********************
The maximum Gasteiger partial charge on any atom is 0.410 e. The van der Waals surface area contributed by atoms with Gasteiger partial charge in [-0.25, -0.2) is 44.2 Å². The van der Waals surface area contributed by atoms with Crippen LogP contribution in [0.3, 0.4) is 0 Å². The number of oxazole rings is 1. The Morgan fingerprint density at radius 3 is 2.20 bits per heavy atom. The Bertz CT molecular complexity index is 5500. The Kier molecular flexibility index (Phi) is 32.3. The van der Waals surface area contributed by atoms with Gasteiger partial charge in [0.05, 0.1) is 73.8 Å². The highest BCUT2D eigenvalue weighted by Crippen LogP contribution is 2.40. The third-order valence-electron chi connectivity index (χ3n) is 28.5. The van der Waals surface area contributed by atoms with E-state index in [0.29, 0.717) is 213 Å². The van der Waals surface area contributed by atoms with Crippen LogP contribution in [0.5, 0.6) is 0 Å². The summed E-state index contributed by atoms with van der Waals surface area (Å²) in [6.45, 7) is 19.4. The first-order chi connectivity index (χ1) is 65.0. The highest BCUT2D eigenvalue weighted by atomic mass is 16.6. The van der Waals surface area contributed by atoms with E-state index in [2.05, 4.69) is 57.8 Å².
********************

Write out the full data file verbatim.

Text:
The maximum Gasteiger partial charge on any atom is 0.410 e. The van der Waals surface area contributed by atoms with Gasteiger partial charge in [-0.25, -0.2) is 44.2 Å². The van der Waals surface area contributed by atoms with Crippen LogP contribution in [0.3, 0.4) is 0 Å². The number of oxazole rings is 1. The Morgan fingerprint density at radius 3 is 2.20 bits per heavy atom. The Bertz CT molecular complexity index is 5500. The Kier molecular flexibility index (Phi) is 32.3. The van der Waals surface area contributed by atoms with Gasteiger partial charge in [0.05, 0.1) is 73.8 Å². The highest BCUT2D eigenvalue weighted by Crippen LogP contribution is 2.40. The third-order valence-electron chi connectivity index (χ3n) is 28.5. The van der Waals surface area contributed by atoms with E-state index in [0.29, 0.717) is 213 Å². The van der Waals surface area contributed by atoms with Crippen LogP contribution in [0.5, 0.6) is 0 Å². The summed E-state index contributed by atoms with van der Waals surface area (Å²) in [6.45, 7) is 19.4. The first-order chi connectivity index (χ1) is 65.0. The highest BCUT2D eigenvalue weighted by atomic mass is 16.6. The van der Waals surface area contributed by atoms with E-state index in [2.05, 4.69) is 57.8 Å².